I read in the New York Times last week about the Chilean movie NO, a film based on the successful upset effort to force General Pinochet from power in his country. (NO has been nominated for Best Foreign Film and I must warm my readers that it is rated R, probably for political violence, and is also Spanish with English subtitles.) I was immediately fascinated by the use of advertising to advance the cause of liberty. (While I think Pinochet does not get enough credit for such things as the successful privatization of their social security program in Chile and his coup to overthrow the Marxist Allende government that could well have turned communist [And I can guarantee more than 3000 would have died in that revolution!]; I certainly agree Pinochet was no saint.)
Try this from the trailer for NO:
“We’re using advertising language, but building a political concept behind it.”
Here’s a summary of why I like NO [from the NYT]:
Written by Pedro Peirano and based on “El Plebiscito,” a play by Antonio Skármeta, the Chilean novelist and a former exile, the movie tracks Rene as he wrangles the idealists coordinating the campaign, brainstorms with admen colleagues and, with them, creates the advertisements — each side has 15 minutes a day for a month to make its case on TV — to persuade Chileans to vote no. For the political idealists the campaign promises an end to tyranny and a democratic future. For Rene, at least initially, the No vote, with the freedom it promises, is just another consumer product, one that during the campaign he will transform from a want into a need with rainbows, white-faced mimes, dancing girls, smiling children, a basket of baguettes and a catchy jingle: “Chile, happiness is coming!”
The trailer sounds like a documentary (here it is) but I think we liberty activists should see it. Think about how we could place the concepts of liberty before the people. One strength of both Ron Paul campaigns is the use of new media such as money bombs, the Internet and social media to rouse and unite liberty activists to action. And we won battles in state party conventions even though many of our wins were taken from us.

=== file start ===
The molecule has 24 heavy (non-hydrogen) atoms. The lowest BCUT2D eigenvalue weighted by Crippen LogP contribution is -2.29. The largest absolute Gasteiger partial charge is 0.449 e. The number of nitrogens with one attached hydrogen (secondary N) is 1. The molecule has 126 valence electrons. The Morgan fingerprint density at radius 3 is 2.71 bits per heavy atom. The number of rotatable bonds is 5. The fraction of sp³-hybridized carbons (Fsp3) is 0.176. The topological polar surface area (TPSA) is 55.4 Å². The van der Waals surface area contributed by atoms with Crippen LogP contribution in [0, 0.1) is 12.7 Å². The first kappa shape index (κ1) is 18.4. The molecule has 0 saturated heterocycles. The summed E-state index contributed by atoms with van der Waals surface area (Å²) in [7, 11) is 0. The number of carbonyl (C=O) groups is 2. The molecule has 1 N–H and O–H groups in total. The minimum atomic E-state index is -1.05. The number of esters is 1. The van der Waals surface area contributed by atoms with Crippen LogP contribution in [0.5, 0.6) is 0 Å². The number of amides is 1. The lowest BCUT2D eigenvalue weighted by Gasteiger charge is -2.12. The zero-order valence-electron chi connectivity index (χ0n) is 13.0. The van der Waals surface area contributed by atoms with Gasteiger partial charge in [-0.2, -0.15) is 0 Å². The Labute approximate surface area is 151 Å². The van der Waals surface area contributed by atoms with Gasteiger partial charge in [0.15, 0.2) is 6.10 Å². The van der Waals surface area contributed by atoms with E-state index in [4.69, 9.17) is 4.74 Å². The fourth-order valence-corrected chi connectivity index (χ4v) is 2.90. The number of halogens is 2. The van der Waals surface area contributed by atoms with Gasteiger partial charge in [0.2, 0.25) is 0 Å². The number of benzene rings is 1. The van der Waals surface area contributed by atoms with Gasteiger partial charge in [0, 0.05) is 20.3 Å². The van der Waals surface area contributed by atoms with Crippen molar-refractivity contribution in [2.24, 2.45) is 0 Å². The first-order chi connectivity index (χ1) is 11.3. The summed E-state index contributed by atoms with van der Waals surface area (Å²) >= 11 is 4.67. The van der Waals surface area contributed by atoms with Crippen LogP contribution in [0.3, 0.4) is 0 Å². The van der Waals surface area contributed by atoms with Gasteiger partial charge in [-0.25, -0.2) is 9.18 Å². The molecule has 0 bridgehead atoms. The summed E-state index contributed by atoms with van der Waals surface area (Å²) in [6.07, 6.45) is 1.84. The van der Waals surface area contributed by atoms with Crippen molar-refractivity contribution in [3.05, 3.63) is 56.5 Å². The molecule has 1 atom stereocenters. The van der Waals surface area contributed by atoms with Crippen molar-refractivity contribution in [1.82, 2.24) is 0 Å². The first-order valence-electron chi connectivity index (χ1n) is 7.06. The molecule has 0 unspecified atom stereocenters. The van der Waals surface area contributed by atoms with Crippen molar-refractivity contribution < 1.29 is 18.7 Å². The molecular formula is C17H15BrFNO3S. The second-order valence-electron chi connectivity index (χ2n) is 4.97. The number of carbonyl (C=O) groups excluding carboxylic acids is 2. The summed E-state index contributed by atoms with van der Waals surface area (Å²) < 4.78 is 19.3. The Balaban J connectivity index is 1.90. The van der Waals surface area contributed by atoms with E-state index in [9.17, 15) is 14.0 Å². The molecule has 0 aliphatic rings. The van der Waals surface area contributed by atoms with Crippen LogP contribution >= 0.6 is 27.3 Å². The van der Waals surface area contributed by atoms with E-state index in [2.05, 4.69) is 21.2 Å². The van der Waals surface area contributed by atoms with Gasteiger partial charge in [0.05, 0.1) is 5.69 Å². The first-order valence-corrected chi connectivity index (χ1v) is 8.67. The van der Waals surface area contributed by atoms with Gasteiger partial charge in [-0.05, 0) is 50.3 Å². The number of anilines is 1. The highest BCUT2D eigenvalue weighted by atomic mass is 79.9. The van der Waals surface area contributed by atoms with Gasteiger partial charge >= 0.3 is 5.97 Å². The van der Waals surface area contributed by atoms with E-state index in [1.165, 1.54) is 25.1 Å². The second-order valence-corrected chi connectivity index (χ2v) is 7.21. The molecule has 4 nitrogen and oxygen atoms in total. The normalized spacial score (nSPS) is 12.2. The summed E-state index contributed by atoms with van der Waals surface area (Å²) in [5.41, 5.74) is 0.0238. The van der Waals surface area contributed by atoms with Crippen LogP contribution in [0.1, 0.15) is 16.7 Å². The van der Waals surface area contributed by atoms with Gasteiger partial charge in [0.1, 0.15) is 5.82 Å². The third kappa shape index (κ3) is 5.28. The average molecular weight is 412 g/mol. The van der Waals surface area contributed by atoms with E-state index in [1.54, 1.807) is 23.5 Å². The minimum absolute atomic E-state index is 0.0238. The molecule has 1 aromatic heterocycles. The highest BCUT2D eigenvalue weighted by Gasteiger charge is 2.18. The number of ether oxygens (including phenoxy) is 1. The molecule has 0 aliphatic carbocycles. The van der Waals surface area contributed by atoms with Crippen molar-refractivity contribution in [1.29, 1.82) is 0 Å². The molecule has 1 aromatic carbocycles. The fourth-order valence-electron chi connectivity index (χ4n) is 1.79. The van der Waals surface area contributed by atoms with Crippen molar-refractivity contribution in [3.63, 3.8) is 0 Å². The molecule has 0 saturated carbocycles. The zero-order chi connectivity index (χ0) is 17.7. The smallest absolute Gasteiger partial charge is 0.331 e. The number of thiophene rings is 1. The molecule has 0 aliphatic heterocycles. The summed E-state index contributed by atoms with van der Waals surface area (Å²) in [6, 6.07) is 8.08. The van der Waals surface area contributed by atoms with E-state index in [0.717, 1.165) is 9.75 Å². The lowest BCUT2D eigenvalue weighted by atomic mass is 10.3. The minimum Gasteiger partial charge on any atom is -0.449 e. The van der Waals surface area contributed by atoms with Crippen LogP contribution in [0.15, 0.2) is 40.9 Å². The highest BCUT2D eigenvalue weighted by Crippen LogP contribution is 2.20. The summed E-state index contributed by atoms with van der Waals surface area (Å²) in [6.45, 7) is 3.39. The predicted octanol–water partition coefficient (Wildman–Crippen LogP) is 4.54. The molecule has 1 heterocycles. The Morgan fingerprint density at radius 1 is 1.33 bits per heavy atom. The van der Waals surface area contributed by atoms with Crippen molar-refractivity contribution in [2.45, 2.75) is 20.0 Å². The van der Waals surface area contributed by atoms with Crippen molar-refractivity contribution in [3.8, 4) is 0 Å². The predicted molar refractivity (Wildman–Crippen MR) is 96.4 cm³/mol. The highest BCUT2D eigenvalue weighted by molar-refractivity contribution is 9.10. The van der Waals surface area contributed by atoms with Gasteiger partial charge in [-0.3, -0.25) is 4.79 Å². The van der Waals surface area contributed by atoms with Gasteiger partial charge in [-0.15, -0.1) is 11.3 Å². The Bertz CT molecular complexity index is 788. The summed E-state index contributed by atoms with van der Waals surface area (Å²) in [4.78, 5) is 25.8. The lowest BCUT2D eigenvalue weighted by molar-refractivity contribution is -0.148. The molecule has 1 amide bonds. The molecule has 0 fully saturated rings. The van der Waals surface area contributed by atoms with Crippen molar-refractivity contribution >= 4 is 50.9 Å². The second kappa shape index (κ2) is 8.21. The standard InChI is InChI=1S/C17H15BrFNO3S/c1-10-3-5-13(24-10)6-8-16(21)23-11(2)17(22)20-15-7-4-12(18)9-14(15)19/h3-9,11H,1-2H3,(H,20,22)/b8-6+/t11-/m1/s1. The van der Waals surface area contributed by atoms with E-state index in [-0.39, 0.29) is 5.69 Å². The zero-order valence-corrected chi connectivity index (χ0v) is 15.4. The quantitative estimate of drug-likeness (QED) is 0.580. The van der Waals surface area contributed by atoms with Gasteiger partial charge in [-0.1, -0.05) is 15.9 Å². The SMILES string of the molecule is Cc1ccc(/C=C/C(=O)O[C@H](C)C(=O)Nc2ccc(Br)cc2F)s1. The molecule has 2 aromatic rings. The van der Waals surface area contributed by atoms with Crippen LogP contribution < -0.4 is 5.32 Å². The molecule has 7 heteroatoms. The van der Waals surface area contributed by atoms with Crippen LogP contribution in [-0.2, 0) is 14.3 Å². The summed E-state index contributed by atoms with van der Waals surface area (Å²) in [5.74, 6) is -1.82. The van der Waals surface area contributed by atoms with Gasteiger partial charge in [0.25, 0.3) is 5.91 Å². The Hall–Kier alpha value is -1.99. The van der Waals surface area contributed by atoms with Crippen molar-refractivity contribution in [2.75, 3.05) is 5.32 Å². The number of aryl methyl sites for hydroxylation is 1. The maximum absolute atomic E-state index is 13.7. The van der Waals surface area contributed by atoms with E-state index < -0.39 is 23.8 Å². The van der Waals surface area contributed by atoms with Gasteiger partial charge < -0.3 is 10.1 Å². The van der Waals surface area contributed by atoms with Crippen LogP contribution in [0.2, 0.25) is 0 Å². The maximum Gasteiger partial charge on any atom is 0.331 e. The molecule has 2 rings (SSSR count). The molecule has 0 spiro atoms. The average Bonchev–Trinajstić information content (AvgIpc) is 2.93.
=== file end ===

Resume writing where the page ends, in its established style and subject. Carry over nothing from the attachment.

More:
Concepts such as more of our own money in our pockets, our Constitutional rights being protected by a sovereign, constitutional government, no more feel-good unnecessary wars, or women drafted, surpluses not deficits and debt, liberty to make our own decisions as adults as long as others are not hurt. Why not? “America, happiness is coming through liberty!”
The contrary is certainly done regularly: On NCIS LA tonight (2/19), the NDAA was actually invoked to force a US CITIZEN to renounce his right to remain silent (or he goes to Gitmo!) so that supposedly national security is being protected and that is portrayed as necessary to protect the nation from terrorism! Are the American people cheering a police state already?
So, what I want to ask is this: Could liberty activists use a advertising method similar to the one in NO to finally appeal to the masses to join our cause? I am impressed with the great documentary, For Liberty, done in regard to the 2008 RP campaign. There is apparently another campaign documentary cited here. I think the right campaign can be made into an ethical ad campaign that will appeal to the masses with the benefits of liberty. I plan to see NO at the Westhampton on or about March 29 and mull on this very thing! Here is the website for NO. Go see NO when it comes to your area.